Picture perfect Lake District awarded world heritage status
The Lake District national park has been listed as a world heritage site, joining the Taj Mahal, the Great Wall of China and the Grand Canyon. With its rolling hills, spectacular mountains and stunning lakes, it is the UK’s first national park to be granted the status.
The decision was announced by Unesco on Twitter with the simple post: “Just inscribed as Unesco WorldHeritage Site: The English Lake District.”
The national park was one of 33 sites around the world to be discussed by the Unesco committee in Kraków, Poland. The committee praised the area’s beauty, farming and the inspiration it had provided to artists and writers.
The UK now has 31 world heritage sites including the city of Bath, the Tower of London, Canterbury Cathedral and the Giant’s Causeway in Northern Ireland.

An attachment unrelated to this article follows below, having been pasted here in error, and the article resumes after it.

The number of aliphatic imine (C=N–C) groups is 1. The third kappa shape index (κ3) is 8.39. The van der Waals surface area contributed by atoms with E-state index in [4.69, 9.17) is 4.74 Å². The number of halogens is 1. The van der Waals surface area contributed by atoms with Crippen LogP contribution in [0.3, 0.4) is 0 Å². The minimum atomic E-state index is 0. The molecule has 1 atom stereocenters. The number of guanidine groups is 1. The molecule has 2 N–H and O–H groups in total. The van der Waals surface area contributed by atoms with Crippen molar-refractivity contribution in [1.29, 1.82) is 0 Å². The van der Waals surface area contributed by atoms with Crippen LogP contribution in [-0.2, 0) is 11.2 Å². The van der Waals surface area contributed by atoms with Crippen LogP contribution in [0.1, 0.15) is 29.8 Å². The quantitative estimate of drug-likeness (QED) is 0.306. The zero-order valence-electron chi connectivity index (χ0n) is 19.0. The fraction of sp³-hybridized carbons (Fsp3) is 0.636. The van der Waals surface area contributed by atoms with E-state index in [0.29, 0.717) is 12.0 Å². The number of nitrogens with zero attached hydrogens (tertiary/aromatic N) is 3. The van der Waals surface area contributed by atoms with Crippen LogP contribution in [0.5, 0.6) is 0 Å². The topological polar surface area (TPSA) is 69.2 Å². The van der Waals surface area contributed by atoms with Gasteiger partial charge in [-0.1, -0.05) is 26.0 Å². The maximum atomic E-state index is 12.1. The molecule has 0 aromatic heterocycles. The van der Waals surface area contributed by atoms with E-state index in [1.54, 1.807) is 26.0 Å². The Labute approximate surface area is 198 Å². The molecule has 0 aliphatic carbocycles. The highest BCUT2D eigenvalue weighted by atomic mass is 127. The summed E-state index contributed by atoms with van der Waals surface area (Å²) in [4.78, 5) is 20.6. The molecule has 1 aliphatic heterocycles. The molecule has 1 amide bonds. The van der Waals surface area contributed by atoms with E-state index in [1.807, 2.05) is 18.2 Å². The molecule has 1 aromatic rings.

The committee suggested the impact of tourism be monitored and requested improvements in conservation efforts. Delegates heard that the 2,292 sq km national park had been trying to obtain the Unesco status since 1986.
Lord Clark of Windermere, who chaired the Lake District’s bid, said the decision recognised the region’s contribution to culture, art and literature, as well as its landscape.
The bid was formally entered by the Department for Digital, Culture, Media and Sport and Historic England and was the UK’s only submission in 2016. John Glen, minister for arts, heritage and tourism, said: “The Lake District is one of the UK’s most stunning and ancient landscapes. It is a unique part of the world that combines a vibrant farming community with thousands of archaeological sites and structures that give us an amazing glimpse into our past.”
About 18 million people visit the Lake District each year, spending a total of £1.2bn ($1.55bn) and providing about 18,000 jobs. It is home to England’s largest natural lake – Windermere – and highest mountain, Scafell Pike. The Lakes also boasts sites of historical importance such as King Arthur’s Round Table, said by English Heritage to be a neolithic earthwork henge believed to be the legendary monarch’s jousting arena.
It has inspired some of the country’s most beloved writers including Beatrix Potter, who owned Hill Top farm, and the poets William Wordsworth, Samuel Coleridge and John Ruskin.